• As delivered here, the choruses are not super hooky and don't automatically stick in your head. They simply serve as paragraph markers for the stories which are told in verse. But perhaps a more produced version of these songs (if one were to be created) could/would be designed to push the choruses further to the front.
Old 1 week ago
  #106
Here for the gear
Use words that can be different depending of one's hearing abilities and you'll have best of both worlds. If a singer sings too clear, so the meaning is unambiguous, then slap some autotune on it and derail it with pitch.
Old 1 week ago
  #107
Gear Guru
 
Brent Hahn's Avatar
 

Quote:
Originally Posted by DougS View Post
[Randy Newman's] lyrics are simple, but they paint a picture as well as tell a story.
My brother's a machinist in a textile mill
And he makes more money than you ever will
He just got married to a Polish girl
With a space between her teeth


Establishing wide shot.
Medium shot.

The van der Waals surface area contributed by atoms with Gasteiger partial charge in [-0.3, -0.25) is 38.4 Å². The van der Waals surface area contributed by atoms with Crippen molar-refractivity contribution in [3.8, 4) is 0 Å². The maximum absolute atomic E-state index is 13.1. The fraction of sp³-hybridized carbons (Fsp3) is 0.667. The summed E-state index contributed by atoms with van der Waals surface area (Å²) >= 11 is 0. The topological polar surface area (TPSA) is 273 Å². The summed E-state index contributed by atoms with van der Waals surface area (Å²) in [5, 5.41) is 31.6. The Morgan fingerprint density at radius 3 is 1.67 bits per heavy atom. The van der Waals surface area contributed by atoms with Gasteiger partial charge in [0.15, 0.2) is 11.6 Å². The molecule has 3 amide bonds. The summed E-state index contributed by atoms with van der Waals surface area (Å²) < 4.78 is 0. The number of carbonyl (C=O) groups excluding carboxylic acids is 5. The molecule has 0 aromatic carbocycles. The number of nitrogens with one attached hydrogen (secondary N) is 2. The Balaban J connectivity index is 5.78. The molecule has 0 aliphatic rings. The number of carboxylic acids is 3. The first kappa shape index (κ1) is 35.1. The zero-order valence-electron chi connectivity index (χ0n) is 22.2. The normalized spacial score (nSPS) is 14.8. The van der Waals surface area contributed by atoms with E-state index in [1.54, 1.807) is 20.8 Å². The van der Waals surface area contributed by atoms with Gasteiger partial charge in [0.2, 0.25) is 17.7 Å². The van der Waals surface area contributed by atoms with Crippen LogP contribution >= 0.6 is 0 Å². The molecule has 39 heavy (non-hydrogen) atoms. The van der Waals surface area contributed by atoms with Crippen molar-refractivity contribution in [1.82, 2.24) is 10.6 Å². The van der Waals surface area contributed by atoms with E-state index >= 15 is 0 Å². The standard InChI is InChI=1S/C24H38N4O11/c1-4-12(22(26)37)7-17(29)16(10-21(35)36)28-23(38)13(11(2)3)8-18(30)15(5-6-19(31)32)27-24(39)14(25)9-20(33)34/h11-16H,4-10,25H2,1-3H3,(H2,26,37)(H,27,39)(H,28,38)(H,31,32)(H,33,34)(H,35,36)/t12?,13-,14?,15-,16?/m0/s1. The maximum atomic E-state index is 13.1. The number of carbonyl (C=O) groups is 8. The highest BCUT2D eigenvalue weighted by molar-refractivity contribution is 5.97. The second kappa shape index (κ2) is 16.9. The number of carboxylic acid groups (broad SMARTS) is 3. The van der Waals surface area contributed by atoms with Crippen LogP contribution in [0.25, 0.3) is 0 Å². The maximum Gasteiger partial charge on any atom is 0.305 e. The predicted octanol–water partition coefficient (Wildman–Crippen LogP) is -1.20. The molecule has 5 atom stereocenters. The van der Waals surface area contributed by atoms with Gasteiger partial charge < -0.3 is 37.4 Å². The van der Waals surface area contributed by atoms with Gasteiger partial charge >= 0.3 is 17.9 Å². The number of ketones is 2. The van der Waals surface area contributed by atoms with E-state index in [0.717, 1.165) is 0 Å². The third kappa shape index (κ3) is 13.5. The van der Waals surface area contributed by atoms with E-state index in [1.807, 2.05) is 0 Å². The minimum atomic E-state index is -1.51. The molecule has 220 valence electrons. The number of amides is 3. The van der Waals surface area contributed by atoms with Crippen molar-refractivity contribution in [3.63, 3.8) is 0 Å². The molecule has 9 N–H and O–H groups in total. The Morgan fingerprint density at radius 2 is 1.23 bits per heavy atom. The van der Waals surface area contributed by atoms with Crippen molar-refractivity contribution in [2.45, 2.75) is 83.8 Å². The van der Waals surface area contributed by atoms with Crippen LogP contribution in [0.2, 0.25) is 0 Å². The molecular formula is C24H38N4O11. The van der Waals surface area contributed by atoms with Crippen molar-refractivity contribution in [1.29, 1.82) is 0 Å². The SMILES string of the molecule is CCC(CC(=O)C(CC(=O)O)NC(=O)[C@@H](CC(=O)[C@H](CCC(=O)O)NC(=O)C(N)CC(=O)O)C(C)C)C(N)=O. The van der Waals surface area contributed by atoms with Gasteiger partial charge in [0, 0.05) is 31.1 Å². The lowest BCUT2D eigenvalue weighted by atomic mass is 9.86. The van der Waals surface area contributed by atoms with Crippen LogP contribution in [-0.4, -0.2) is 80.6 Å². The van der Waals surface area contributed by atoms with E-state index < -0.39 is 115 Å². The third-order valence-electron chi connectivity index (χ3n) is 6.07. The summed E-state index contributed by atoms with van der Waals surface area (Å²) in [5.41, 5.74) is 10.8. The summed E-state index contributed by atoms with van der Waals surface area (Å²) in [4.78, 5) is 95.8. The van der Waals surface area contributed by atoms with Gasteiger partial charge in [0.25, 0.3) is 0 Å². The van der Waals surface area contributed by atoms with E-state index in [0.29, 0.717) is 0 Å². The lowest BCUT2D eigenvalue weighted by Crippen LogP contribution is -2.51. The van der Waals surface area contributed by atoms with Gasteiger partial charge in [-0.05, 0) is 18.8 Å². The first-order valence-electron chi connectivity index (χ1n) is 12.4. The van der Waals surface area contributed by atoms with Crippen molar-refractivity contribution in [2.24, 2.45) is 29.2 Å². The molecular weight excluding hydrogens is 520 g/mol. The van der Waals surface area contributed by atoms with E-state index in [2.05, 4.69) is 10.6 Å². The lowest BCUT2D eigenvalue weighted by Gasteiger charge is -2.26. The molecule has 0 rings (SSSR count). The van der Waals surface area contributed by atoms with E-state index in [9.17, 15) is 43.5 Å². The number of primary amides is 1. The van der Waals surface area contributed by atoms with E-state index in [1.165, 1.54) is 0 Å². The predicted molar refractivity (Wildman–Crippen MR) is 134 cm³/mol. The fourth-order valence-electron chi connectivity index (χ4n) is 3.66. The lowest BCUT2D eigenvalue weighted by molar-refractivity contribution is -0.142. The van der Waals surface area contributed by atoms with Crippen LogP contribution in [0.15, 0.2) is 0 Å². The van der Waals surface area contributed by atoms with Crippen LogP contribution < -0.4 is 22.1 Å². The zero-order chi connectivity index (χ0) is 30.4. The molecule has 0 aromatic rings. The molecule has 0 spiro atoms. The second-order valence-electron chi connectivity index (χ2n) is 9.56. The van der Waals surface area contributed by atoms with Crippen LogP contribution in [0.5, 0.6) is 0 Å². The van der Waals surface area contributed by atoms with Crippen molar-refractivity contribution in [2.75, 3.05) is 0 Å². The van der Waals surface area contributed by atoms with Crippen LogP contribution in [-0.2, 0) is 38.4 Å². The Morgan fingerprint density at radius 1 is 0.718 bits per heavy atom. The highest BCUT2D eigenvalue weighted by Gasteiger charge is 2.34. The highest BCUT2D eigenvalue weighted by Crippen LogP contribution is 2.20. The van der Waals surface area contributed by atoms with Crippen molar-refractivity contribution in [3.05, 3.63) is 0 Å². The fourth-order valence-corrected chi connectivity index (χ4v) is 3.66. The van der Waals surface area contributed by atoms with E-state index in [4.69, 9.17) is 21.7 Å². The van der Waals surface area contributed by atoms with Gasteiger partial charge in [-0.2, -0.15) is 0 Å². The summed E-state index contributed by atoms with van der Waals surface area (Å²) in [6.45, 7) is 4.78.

Extreme closeup.
Old 1 week ago
  #108
Gear Guru
 
Brent Hahn's Avatar
 

Quote:
Originally Posted by elcct View Post
Use words that can be different depending of one's hearing abilities and you'll have best of both worlds.
Interesting observation. One huge appeal of this brilliant song is that it's so hard to tell if he's singing "Daybreak" or "Date Rape."

Old 1 week ago
  #109
Gear doesn't kill people.
 

Quote:
Originally Posted by Bob Ross View Post
But unless the unspecified "you" replies, it's not a conversation.

It may be a speech, a diatribe, a paean, a manifesto, a dissertation, a prayer, a proclamation, a screed, a plea, a keening, wailing, primal scream, or a cool, well-reasoned treatise...but if nobody replies to that speech act, it isn't a conversation.

Words have meaning.
It can be some or all of those but it IMPLIES conversation more than any of those, as conversation is our usual form of communication. You are are hearing one side of the conversation. Seriously man, this isn't even Songwriting 101. It's remedial stuff. SMH.
Old 1 week ago
  #110
Gear Guru
 
Brent Hahn's Avatar
 

Quote:
Originally Posted by bill5 View Post